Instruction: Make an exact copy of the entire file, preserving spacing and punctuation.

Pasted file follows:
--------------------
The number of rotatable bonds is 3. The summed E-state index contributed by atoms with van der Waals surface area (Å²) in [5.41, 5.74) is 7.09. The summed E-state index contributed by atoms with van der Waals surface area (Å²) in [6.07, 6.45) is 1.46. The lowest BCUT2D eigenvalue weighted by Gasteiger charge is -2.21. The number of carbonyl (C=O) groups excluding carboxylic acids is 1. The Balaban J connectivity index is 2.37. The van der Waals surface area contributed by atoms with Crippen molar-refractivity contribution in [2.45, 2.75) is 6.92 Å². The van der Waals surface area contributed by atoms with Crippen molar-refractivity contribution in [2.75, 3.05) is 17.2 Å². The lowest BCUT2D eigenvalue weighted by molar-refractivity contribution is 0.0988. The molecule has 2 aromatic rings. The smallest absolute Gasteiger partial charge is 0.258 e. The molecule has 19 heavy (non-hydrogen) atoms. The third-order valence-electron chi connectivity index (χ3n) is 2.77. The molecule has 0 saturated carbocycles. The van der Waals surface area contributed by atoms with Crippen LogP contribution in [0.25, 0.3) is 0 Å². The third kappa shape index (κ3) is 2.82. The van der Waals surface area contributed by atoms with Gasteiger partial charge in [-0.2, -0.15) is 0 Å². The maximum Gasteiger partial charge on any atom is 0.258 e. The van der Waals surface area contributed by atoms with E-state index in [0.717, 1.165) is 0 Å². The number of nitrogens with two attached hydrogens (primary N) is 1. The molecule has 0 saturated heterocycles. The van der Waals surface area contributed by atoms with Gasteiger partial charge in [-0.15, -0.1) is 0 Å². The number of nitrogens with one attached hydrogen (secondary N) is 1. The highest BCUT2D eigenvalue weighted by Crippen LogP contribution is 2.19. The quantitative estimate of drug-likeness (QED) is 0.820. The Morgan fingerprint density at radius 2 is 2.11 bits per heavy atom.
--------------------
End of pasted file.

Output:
The number of rotatable bonds is 3. The summed E-state index contributed by atoms with van der Waals surface area (Å²) in [5.41, 5.74) is 7.09. The summed E-state index contributed by atoms with van der Waals surface area (Å²) in [6.07, 6.45) is 1.46. The lowest BCUT2D eigenvalue weighted by Gasteiger charge is -2.21. The number of carbonyl (C=O) groups excluding carboxylic acids is 1. The Balaban J connectivity index is 2.37. The van der Waals surface area contributed by atoms with Crippen molar-refractivity contribution in [2.45, 2.75) is 6.92 Å². The van der Waals surface area contributed by atoms with Crippen molar-refractivity contribution in [2.75, 3.05) is 17.2 Å². The lowest BCUT2D eigenvalue weighted by molar-refractivity contribution is 0.0988. The molecule has 2 aromatic rings. The smallest absolute Gasteiger partial charge is 0.258 e. The molecule has 19 heavy (non-hydrogen) atoms. The third-order valence-electron chi connectivity index (χ3n) is 2.77. The molecule has 0 saturated carbocycles. The van der Waals surface area contributed by atoms with Crippen LogP contribution in [0.25, 0.3) is 0 Å². The third kappa shape index (κ3) is 2.82. The van der Waals surface area contributed by atoms with Gasteiger partial charge in [-0.2, -0.15) is 0 Å². The maximum Gasteiger partial charge on any atom is 0.258 e. The van der Waals surface area contributed by atoms with E-state index in [0.717, 1.165) is 0 Å². The number of nitrogens with two attached hydrogens (primary N) is 1. The molecule has 0 saturated heterocycles. The van der Waals surface area contributed by atoms with Gasteiger partial charge in [-0.15, -0.1) is 0 Å². The number of nitrogens with one attached hydrogen (secondary N) is 1. The highest BCUT2D eigenvalue weighted by Crippen LogP contribution is 2.19. The quantitative estimate of drug-likeness (QED) is 0.820. The Morgan fingerprint density at radius 2 is 2.11 bits per heavy atom.